Colin ‘Troppy’ Knowles, a forgotten sports icon

Those who observed Colin “Troppy” Knowles over the last four decades, before his death several years ago, would remember him as the sort of laid-back mentor of athletes. His sports club discovered and nurtured youthful athletes in softball, basketball and track and field.

Knowles indeed provided the very foundation for the development of many who stood out in school sports; later became stars in league competition; and some who qualified for scholarships abroad.

When Knowles evolved as a coach, he was thought of by many as a newcomer to the sporting fraternity. That’s understandable because he, for years after his school sprinting career, concentrated on a transportation service business.

Then, he got back into the sporting fraternity. So, a great number of those within the national sports movement knew him for only his contribution during the second stint of his sports life. Perhaps, though, there are those who consider his early sports days just as meaningful as the latter period.

I certainly submit that he was one of the most exciting sprinters in Bahamian track and field history. For sure, he was one of the truly great starters. Such as Enoch Backford, Clive Sands, Danny Smith, Norris Stubbs, Wittington Saunders and Whitney Rolle – who were all a part of the “Golden Age of Sports” (1930-1970 decades) – were exceptional out of the blocks.

It’s arguable that Knowles was the best of them.

I recall a particular day at Southern Senior School, during a school sports meet. The legendary long jumper/sprinter Livingstone “Bones” Hepburn and Knowles were rivals. Previously, most often, Hepburn had gotten the better of Knowles because of his ability to reach an incredible high speed late in races. He would always overtake the fast-starting Knowles.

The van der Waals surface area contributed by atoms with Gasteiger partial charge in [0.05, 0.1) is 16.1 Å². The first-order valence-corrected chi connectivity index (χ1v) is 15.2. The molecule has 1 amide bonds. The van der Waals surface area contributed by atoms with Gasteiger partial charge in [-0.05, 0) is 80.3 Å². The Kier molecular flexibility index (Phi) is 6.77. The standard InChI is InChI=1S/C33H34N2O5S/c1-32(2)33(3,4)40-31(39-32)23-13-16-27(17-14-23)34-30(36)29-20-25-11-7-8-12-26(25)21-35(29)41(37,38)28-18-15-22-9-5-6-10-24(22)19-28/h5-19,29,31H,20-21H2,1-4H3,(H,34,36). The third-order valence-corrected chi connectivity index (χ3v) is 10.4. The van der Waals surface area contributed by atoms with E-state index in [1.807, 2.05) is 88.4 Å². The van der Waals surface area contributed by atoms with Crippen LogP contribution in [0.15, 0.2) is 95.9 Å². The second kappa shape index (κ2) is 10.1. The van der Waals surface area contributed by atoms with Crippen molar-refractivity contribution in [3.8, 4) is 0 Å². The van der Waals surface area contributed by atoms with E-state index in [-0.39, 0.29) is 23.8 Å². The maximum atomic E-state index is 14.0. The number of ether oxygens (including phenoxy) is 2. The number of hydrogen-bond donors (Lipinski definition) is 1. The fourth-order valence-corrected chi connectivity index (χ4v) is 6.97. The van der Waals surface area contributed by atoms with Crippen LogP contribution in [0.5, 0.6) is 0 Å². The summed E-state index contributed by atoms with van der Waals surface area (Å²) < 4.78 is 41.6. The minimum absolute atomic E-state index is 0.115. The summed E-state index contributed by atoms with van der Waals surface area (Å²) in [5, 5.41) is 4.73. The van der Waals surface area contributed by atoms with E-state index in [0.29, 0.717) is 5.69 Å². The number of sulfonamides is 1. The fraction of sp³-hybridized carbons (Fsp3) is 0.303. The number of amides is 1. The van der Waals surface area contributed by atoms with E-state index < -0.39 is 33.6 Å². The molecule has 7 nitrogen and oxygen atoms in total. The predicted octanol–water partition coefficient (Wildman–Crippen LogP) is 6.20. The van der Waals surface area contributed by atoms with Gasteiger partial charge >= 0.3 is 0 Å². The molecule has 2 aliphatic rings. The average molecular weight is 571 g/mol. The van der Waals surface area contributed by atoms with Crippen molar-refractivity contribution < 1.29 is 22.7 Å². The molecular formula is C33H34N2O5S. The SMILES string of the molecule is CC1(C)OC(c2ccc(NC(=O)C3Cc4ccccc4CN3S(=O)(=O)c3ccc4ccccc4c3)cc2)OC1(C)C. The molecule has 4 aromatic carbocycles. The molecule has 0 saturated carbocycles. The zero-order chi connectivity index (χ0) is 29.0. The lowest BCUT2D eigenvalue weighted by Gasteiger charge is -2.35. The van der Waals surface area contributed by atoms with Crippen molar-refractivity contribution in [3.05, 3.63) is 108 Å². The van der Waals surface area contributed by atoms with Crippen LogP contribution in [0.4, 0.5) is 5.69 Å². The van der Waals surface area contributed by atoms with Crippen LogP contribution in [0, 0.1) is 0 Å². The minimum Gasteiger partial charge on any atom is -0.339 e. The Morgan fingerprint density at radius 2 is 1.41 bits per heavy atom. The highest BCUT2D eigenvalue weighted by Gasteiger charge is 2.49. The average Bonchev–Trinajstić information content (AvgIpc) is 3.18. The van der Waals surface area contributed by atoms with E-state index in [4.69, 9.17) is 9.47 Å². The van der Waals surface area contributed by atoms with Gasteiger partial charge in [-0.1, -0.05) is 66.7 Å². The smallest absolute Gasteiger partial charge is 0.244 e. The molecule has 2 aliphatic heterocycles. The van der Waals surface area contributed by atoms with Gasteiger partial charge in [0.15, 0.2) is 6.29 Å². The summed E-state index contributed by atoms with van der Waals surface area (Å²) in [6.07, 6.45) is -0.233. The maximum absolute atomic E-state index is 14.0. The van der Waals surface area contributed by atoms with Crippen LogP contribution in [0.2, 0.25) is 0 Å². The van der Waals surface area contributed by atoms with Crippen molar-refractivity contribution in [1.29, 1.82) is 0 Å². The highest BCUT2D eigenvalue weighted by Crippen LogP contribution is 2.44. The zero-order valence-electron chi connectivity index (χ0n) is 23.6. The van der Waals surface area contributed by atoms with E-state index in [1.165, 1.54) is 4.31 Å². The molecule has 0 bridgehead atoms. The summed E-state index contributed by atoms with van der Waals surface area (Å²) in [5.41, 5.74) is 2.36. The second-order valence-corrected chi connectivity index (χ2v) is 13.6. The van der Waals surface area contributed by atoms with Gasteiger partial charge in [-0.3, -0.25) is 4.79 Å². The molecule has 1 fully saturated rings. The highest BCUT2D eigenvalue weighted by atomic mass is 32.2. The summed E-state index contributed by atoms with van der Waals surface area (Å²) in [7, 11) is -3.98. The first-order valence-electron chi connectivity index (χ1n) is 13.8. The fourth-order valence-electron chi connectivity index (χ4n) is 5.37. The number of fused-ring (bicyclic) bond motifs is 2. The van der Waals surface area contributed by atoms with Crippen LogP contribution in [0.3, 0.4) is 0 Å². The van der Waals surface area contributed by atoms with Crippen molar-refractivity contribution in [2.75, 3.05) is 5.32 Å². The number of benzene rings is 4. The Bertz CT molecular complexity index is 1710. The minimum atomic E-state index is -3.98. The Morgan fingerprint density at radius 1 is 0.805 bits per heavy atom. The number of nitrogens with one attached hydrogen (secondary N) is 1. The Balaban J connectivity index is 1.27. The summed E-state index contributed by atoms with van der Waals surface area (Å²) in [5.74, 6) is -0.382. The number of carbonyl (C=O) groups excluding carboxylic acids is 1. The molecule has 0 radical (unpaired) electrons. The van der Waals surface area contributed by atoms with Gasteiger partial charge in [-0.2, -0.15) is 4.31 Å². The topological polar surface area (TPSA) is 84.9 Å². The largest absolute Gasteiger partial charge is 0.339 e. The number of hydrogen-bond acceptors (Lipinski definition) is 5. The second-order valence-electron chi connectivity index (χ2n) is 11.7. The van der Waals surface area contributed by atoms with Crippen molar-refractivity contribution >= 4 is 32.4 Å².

There is no video footage from those days, and as a result a lot of classic performances are lost to history, outside of the memories of a dying breed of old-timers.

Well, on that fateful day, they lined up for the start of the senior boys 100-yard dash.

The gun went off, and like a flash, shocking Hepburn, other race competitors and those looking on, Knowles was about eight strides in front of the field. An unbelieving but determined Hepburn bore down, exhibited an incredible burst of speed at the 50-yard mark and almost caught Knowles, but the Eastern Senior speedster had gotten too far out on the field. The 100 yards did not give Hepburn enough time to catch the bright-skinned, slightly-built speedster. It was Knowles’ crowning moment as a school sprinter. It made him famous locally. The word spread rapidly in sporting circles and generally: “Troppy beat Bones!”

It was one of the all-time great sporting performances in Bahamian school history.

Knowles was crowned the government schools sprint king. His feat was revered and talked about for many years thereafter. That was around 1965. Today, there are still some of us around who remember the race.

Knowles, for his body of sports contribution, was an icon, and he is today one of those missing from The Bahamas’ National Sports Hall of Fame. Hopefully, this coming November his name will be on the long list and carry over to the short list.

Continue your rest in eternity “Troppy”!


• To respond to this column, kindly contact Fred Sturrup at e-mail address or on WhatsApp at (242) 727-6363.

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